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‘My vision is the world is completely accessible and inclusive - every single person deserves this’

Words by Abi Scaife

Have you ever heard of hiking in a wheelchair?

It might not seem possible, but it is - at least, with the right equipment, which is pricey. Luckily, the Christopher and Dana Reeve Foundation is on the case - fighting to make the outdoors truly accessible for everyone.

The Outdoors for Everyone campaign is a huge investment into helping people with disabilities - particularly spinal injuries - to access the environment around us. It’s not about editing the whole world for accessibility but making small, important changes that open up an incredible experience for everyone.

“We've made about a $2 million investment through 116 grants, and that's to national parks, state parks, and a number of different areas,” says Mark Bogosian, who is the Director of Engagement at the Christopher and Dana Reeve Foundation. “It could be for accessible trails in the parks and botanical gardens, accessible beaches … we want to make sure that once people are there, they're participating in and part of their community.”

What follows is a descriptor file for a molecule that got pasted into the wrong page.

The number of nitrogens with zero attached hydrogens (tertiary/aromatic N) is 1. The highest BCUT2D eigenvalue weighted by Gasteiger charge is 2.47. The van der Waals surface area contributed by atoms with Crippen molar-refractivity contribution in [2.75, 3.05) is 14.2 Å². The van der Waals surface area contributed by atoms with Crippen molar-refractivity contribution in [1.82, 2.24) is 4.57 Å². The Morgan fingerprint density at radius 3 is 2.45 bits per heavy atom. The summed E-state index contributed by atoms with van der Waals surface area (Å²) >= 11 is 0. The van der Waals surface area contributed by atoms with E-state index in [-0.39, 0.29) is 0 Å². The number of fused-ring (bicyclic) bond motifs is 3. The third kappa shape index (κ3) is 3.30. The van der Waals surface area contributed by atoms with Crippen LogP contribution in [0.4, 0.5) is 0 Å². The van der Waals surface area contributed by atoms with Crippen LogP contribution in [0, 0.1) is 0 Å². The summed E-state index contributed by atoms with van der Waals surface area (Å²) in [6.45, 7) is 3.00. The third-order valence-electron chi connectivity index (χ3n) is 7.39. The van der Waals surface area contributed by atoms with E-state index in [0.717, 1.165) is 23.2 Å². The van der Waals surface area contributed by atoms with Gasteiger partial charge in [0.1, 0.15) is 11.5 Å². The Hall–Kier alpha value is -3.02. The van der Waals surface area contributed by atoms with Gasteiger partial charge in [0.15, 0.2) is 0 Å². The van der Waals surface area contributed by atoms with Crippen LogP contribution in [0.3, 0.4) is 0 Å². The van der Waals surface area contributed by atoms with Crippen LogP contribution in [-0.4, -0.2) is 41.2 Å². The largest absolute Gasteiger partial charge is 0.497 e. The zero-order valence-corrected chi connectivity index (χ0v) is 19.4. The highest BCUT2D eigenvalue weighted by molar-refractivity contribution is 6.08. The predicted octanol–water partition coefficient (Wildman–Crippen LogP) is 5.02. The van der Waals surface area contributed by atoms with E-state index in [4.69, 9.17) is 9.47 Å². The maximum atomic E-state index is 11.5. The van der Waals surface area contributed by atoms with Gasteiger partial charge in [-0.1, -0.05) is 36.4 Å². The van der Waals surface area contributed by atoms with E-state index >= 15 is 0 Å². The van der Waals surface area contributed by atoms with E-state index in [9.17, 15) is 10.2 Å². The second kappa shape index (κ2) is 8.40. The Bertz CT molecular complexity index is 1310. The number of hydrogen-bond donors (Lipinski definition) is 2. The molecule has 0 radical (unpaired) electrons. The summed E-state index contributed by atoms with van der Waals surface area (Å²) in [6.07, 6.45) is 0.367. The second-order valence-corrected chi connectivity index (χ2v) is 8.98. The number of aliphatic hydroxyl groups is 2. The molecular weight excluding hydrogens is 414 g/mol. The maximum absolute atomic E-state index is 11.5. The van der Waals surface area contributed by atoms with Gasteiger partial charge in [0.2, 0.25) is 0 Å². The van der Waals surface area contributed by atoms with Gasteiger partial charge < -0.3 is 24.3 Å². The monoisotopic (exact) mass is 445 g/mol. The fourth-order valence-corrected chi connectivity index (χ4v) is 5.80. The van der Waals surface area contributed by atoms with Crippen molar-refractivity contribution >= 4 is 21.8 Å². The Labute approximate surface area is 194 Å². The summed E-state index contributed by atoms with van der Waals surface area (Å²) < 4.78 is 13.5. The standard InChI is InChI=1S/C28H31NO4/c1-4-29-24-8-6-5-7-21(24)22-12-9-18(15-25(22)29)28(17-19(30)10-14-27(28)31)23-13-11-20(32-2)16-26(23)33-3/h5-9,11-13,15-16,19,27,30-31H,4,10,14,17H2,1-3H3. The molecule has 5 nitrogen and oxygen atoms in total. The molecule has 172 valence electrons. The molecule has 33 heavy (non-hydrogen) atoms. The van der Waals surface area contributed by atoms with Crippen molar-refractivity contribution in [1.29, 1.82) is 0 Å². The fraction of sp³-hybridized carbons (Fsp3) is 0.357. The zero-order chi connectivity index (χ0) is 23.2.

Mark Bogosian

Mark spoke with Smiley News about how and why the Reeve Foundation decided to launch the Outdoors for Everyone campaign - and how access to the environment is so important. 

“Nature has obstacles, right? But some of these are preventable obstacles,” says Mark. “We can look at ‘is the trail wide enough to accommodate a wheelchair? What's the slope? How can we make it so that a wheelchair or a walker can be on there and have people be able to use it?’”

Sometimes the changes are nothing more than supplying the outdoor areas with wheelchairs that can cope with the terrain - sometimes it involves widening a path. That’s also much more ordinary, yet still important, ways of making the areas more accessible, including adjusting the website or parking facilities.